Center For Private Forests At Penn State Renamed To Honor Founder Jim Finley

Penn State and its College of Agricultural Sciences have renamed the Center for Private Forests at Penn State in honor of its founder, the late James C. (Jim) Finley, an outstanding academic scholar and teacher whose pioneering work at the interface of people and forests reached hundreds of thousands of people.

Finley’s scholarship and service were national in scope but drew their inspiration from the 740,000-plus private woodland owners in Pennsylvania, stewardship of the 12 million acres of forest they own, and the forestry and natural resource professionals supporting private land stewardship.

The James C. Finley Center for Private Forests puts Penn State at the forefront of private forestry research, teaching and practice nationwide.

“Honoring members of the Penn State community who are dedicated to excellence in research, teaching and service is a longstanding tradition of the University,” said Penn State President Eric J. Barron. “Professor Finley exemplified all of these values while serving on the faculty and generously giving of his expertise within and outside of Penn State following his retirement in 2017. With this naming, the University hopes to recognize Professor Finley’s work and to ensure that the innovative research methods and the stewardship values and practices he espoused will endure.”

Finley’s career had a broad scope, encompassing forestry practice and the connections between people and the natural world.

From his beginning as an extension educator in Sullivan County through his service as the Ibberson Chair of Private Forest Management and professor emeritus of private forest management and human dimensions and natural resources, Finley was always innovating, learning and teaching.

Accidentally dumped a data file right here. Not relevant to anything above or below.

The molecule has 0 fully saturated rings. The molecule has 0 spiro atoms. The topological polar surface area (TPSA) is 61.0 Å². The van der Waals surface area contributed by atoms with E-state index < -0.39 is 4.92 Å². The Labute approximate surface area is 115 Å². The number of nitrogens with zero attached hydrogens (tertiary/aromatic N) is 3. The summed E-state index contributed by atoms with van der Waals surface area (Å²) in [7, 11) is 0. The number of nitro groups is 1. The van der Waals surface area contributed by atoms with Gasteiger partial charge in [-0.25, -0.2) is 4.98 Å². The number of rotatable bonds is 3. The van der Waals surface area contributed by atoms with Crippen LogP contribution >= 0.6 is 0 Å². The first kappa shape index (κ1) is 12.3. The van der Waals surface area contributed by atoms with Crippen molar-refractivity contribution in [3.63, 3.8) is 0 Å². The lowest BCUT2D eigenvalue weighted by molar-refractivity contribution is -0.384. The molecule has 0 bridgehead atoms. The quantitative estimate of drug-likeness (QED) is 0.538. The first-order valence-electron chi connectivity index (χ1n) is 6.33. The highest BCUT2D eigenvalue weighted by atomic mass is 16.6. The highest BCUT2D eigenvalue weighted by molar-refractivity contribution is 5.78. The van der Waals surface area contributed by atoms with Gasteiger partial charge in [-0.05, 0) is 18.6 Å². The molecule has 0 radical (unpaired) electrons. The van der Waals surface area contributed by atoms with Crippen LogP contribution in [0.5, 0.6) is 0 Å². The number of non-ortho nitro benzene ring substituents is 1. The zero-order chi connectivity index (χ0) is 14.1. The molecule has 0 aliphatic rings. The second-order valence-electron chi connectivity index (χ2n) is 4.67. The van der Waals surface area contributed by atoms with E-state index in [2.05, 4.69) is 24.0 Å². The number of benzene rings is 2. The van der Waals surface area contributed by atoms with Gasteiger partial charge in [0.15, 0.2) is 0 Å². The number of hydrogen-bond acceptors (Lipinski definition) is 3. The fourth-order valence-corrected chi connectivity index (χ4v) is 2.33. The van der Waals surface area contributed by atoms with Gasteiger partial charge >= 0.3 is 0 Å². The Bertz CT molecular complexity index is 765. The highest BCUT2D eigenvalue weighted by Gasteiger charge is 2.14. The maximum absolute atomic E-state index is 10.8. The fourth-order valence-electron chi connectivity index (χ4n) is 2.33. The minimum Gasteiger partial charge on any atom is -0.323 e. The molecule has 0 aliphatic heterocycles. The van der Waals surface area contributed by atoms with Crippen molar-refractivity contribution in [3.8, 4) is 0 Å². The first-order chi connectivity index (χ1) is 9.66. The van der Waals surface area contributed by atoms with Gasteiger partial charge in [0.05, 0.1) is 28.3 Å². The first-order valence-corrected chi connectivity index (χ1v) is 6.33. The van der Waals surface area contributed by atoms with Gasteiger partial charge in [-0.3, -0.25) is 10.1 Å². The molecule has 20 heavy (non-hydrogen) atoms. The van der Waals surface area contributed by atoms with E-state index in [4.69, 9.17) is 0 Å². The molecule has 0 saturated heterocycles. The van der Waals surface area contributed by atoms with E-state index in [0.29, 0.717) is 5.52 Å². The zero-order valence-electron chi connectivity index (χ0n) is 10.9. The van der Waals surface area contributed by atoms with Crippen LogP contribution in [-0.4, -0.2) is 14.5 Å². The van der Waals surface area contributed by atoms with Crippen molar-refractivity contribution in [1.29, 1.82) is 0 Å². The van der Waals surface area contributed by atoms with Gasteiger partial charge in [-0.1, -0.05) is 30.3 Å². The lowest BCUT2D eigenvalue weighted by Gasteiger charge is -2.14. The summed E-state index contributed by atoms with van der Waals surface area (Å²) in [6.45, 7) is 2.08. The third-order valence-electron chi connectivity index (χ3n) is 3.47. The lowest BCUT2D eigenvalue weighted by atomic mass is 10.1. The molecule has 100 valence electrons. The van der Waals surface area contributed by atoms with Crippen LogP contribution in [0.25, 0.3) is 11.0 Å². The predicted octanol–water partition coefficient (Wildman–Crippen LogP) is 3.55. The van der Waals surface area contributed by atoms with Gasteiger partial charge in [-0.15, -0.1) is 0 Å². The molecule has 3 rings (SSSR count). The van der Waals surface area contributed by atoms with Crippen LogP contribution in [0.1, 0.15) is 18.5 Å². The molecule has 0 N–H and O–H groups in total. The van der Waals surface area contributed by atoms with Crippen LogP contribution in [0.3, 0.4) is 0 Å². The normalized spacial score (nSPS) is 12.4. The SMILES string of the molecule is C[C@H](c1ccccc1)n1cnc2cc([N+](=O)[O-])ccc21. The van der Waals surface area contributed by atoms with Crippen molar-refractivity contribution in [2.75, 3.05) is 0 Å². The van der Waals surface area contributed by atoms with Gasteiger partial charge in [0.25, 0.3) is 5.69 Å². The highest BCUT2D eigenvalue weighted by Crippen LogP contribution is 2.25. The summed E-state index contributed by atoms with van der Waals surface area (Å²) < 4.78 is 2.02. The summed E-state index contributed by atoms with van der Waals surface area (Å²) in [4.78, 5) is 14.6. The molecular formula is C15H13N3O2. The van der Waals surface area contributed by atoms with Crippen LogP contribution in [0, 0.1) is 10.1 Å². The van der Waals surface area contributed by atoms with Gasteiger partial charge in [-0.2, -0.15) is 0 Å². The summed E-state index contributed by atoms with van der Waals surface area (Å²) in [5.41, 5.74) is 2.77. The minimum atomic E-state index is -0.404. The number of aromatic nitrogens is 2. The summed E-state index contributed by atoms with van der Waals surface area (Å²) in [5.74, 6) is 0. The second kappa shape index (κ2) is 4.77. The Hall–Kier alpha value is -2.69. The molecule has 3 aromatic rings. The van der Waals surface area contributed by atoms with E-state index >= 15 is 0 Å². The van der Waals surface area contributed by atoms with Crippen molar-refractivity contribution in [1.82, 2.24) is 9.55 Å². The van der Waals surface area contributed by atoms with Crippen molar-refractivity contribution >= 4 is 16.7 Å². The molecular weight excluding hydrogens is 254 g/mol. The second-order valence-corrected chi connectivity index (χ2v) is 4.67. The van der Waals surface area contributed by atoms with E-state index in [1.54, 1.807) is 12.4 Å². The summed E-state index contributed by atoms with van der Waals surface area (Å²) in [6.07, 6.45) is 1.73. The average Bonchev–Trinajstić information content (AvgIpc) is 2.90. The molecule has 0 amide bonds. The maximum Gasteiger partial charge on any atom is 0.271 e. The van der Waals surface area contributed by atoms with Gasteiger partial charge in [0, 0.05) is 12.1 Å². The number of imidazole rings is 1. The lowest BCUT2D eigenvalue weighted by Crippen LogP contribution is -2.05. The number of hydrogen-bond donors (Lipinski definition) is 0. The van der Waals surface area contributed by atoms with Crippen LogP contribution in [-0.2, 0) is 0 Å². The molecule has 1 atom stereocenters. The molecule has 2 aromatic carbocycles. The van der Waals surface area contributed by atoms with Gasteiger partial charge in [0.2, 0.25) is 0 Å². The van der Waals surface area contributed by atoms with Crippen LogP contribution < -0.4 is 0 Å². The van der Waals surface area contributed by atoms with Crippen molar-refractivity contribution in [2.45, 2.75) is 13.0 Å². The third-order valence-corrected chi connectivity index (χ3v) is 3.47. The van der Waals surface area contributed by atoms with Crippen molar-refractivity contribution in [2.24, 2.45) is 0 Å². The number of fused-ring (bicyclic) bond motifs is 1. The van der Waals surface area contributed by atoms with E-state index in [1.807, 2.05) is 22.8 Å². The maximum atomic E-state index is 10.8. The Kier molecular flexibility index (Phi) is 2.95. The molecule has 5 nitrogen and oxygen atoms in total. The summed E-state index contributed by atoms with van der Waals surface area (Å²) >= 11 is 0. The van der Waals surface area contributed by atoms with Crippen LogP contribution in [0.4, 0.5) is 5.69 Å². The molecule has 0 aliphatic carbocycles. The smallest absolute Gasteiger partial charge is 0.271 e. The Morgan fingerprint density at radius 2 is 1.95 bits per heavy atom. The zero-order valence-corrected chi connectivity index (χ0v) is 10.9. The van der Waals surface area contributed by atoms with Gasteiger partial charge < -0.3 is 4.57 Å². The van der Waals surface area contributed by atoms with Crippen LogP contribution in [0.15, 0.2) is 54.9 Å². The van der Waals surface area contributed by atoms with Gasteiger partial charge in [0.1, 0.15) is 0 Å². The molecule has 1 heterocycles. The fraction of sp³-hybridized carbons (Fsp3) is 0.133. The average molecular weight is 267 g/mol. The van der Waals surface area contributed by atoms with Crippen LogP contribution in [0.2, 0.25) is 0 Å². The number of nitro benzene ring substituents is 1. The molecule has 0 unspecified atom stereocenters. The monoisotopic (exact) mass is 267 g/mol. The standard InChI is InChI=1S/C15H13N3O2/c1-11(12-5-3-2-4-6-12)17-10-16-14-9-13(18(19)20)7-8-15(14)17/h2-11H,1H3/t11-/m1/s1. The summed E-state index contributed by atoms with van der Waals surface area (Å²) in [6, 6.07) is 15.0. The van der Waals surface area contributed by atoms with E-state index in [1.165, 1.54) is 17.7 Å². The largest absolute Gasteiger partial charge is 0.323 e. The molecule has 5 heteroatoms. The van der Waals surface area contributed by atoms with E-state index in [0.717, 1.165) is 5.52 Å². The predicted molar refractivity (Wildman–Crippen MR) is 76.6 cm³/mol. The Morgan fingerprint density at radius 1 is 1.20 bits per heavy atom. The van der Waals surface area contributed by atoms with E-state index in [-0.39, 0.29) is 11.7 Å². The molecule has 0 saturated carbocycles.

He touched the lives of hundreds of undergraduate and graduate students, many of whom became lifetime friends and colleagues. And he touched the lives of thousands of private landowners and natural resource professionals, inspiring all to be better stewards of private forests.

With colleagues, Finley produced foundational scholarship that recognized the personal, value-driven relationships that many private landowners have with the forests they own.

He worked hard to help forestry and natural resource professionals recognize these relationships to better understand the needs of private forest landowners and help them achieve their stewardship goals.

He also was committed to helping landowners, professionals and communities understand that forests, if managed sustainably, could both thrive and provide a host of benefits for people, wildlife and broader society.

Finley received national recognition as the co-chair of the U.S. Department of Agriculture’s Forest Service's National Roundtable on Sustainable Forestry and as a fellow in the Society of American Foresters, whose national Technology Transfer Award he received in 2000.

His ideas and practice influenced both scholarship and outreach to forest landowners around the country and beyond.

Finley was a Penn State graduate, earning his bachelor’s degree in forest science, a master’s degree in forest resources, and a doctoral degree in extension education from the University.

In 2011, with colleagues from the newly created Department of Ecosystem Science and Management and others across the University, Finley established the Center for Private Forests at Penn State to ensure the continuation of this critically important work.

Since its founding, the center has drawn on decades of transdisciplinary research by Finley and colleagues.